Claassen said a county-wide election for public financing of such a hospital would probably pass, while a vote by just the western half to join the public financing that already exists in the eastern half would probably fail.
He said opposition to a new hospital tends to center in Peabody and Goessel, but with more public education about increased services, opposition there could possibly decline.
Claassen said he believes the eastern half of the county would vote overwhelmingly for a new facility with county-wide funding because, by his estimate, the mill levy paid for hospital support would decline from 12 mills to 10 mills.
“Who doesn’t vote for a tax decrease for themselves?” Claassen asked. The 12 mills generates $638,000 for St. Luke Hospital in Marion, he said.
The tax change would be toughest for farmers and business persons in the western half of the county because they haven’t had such taxes before, Claassen said.
But he noted that these people would find a county-wide hospital a vast medical service improvement for themselves.
Jeremy Armstrong, hospital administrator at St. Luke, said only 25 percent of people from Marion County who need hospital care want to stay in the county, and new facilities would attract them, therefore benefitting county finances and services.
More medical professionals would also be attracted to the county, Armstrong said.
Claassen said the medical professionals in Marion County agree a new hospital is needed, but “for some reason, we haven’t been able to figure out how to do it.”
Claassen said Marion physician Don Hodson at Marion favors a county-wide hospital as much as he does.
Claassen said another reason the ultimate authority of county government involvement is necessary is because when Hillsboro and Marion try to do it, “this Marion-Hillsboro rivalry button gets pushed. I don’t understand it because I didn’t grow up here, but apparently it is real.”
Claassen said the commission also has “your representatives in place to follow the dollars for a county-wide hospital tax district.”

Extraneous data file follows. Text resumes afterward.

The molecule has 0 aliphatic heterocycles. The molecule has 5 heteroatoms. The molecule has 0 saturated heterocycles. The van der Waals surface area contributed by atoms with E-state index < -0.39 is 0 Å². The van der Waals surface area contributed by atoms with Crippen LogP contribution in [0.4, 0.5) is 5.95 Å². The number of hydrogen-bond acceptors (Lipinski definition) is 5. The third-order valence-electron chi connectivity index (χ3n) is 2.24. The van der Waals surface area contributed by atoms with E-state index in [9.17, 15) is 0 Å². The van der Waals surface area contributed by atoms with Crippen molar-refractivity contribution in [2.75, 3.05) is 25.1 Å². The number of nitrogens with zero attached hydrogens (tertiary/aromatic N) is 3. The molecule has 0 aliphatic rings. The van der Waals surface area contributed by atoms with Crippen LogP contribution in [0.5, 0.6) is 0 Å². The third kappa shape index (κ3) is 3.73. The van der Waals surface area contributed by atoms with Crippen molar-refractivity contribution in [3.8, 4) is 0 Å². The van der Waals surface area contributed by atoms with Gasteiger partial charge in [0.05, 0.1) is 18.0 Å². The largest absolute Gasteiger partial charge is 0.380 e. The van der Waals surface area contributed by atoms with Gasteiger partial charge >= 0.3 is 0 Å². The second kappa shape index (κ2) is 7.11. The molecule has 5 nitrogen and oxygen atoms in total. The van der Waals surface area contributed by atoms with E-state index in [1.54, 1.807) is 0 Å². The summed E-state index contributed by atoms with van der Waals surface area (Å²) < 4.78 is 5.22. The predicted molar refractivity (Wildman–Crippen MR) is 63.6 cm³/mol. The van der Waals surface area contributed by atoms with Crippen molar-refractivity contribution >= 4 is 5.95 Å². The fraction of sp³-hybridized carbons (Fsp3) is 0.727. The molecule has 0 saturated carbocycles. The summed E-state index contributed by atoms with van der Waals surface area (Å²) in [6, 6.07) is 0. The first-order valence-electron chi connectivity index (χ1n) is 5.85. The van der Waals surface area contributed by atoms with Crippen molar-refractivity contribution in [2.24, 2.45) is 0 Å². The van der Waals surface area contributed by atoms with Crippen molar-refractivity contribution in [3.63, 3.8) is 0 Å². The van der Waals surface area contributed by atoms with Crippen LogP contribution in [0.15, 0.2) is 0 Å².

Commissioner Bob Hein said Jackson County personnel tell him their county-wide hospital at Holton has had steady growth since it was built. Holton would be a similar-sized operation to what would be needed in Marion County, he said.
Hein also said new county-wide facilities have been highly successful in larger cities such as Newton, Salina, Hays and Great Bend.
Hein said the commissioners would need to talk to city councils and other members of the public before developing a county-wide program.
Commissioner Dan Holub said the total dynamics of such a project would need to be investigated.
Commission Chairman Randy Dallke said the commission will immediately send out letters of concern to both hospital boards before calling for a county-wide public meeting.
Claassen said a county of only 12,000 people can’t be expected to support more than one hospital.
In other business, the commissioners left it to Sheriff Lee Becker to try to save some shrubs around the courthouse foundation by digging them up to replant around the jail.
Most of them are expected to die when a water proofing project begins Oct. 1.
New north basement doors have been installed in the courthouse, according to the county clerk report.
Holub said at the next meeting he hopes to learn when credit cards can be issued to department heads for traveling and day-to-day Internet purchases of items that can’t be obtained locally.
He said that basic travel expenses for employees can be paid in other ways, but he wants to be assured they are taken care of in the event of such things as car breakdowns.
The commissioners approved paying $1,790 for a Quest copier out of McPherson plus $300 for a copier tray for the register of deeds office. The alternate bid for a Konica Minolta copier was $3,514.
The commissioners awarded a $21,350 transport fuel bid for 5,500 gallons of diesel and 2,500 gallons of unleaded gasoline to Cooperative Grain & Supply of Hillsboro.
Cardie Oil of Tampa submitted a competitive bid, but the co-op had the lower per unit bids, and Cardie had some wrong size on units of fuels needed.
Road and Bridge Department Director Martin Rhodes reported 63 percent of the gravel budget has been used for the year.
Road and Bridge Signs Superintendent Dennis Maggard said state requirements for road name signs have been increased from 4-inch letters on 6-inch signs to 6-inch letters on 8-inch signs. He will continue to use 6-inch sign replacements on intersections with one sign remaining, but where both are gone he will go to 8-inch signs.
Maggard said most missing signs are because of theft, especially on popular names like Mustang. However, he thinks sign loss from damage and theft would continue at close to the same rate even if road names were changed.
The commissioners met in several executive sessions with no action taken when the public session resumed.